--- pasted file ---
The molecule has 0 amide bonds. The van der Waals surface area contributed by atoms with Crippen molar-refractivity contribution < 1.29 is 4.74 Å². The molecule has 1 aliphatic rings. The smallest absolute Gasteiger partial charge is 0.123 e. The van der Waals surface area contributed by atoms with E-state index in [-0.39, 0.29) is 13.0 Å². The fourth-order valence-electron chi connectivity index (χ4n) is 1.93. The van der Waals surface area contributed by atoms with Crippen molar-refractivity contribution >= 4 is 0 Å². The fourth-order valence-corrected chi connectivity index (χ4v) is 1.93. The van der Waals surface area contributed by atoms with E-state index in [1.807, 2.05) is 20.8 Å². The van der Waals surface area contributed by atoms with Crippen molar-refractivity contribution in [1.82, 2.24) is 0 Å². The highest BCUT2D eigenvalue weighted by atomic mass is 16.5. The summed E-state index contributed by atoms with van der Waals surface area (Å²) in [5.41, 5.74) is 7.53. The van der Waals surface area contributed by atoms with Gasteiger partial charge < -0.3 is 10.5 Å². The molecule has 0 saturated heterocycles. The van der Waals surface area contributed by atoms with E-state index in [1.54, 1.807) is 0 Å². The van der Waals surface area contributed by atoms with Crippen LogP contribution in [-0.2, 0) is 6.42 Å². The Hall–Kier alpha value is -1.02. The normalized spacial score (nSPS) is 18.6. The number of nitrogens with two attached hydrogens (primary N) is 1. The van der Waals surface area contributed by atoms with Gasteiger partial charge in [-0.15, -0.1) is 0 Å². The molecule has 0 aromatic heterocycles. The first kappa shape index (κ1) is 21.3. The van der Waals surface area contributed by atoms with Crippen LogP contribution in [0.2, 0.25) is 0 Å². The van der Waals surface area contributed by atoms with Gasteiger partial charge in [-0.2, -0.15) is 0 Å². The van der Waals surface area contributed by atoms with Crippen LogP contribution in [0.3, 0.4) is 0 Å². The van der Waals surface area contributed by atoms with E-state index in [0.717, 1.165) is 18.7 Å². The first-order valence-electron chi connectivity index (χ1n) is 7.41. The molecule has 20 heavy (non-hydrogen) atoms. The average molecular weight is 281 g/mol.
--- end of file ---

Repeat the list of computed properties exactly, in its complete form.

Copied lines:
The molecule has 0 amide bonds. The van der Waals surface area contributed by atoms with Crippen molar-refractivity contribution < 1.29 is 4.74 Å². The molecule has 1 aliphatic rings. The smallest absolute Gasteiger partial charge is 0.123 e. The van der Waals surface area contributed by atoms with E-state index in [-0.39, 0.29) is 13.0 Å². The fourth-order valence-electron chi connectivity index (χ4n) is 1.93. The van der Waals surface area contributed by atoms with Crippen molar-refractivity contribution >= 4 is 0 Å². The fourth-order valence-corrected chi connectivity index (χ4v) is 1.93. The van der Waals surface area contributed by atoms with E-state index in [1.807, 2.05) is 20.8 Å². The van der Waals surface area contributed by atoms with Crippen molar-refractivity contribution in [1.82, 2.24) is 0 Å². The highest BCUT2D eigenvalue weighted by atomic mass is 16.5. The summed E-state index contributed by atoms with van der Waals surface area (Å²) in [5.41, 5.74) is 7.53. The van der Waals surface area contributed by atoms with Gasteiger partial charge < -0.3 is 10.5 Å². The molecule has 0 saturated heterocycles. The van der Waals surface area contributed by atoms with E-state index in [1.54, 1.807) is 0 Å². The van der Waals surface area contributed by atoms with Crippen LogP contribution in [-0.2, 0) is 6.42 Å². The Hall–Kier alpha value is -1.02. The normalized spacial score (nSPS) is 18.6. The number of nitrogens with two attached hydrogens (primary N) is 1. The van der Waals surface area contributed by atoms with Gasteiger partial charge in [-0.15, -0.1) is 0 Å². The molecule has 0 aromatic heterocycles. The first kappa shape index (κ1) is 21.3. The van der Waals surface area contributed by atoms with Crippen LogP contribution in [0.2, 0.25) is 0 Å². The van der Waals surface area contributed by atoms with Gasteiger partial charge in [-0.2, -0.15) is 0 Å². The van der Waals surface area contributed by atoms with Crippen LogP contribution in [0.3, 0.4) is 0 Å². The van der Waals surface area contributed by atoms with E-state index in [0.717, 1.165) is 18.7 Å². The first-order valence-electron chi connectivity index (χ1n) is 7.41. The molecule has 20 heavy (non-hydrogen) atoms. The average molecular weight is 281 g/mol.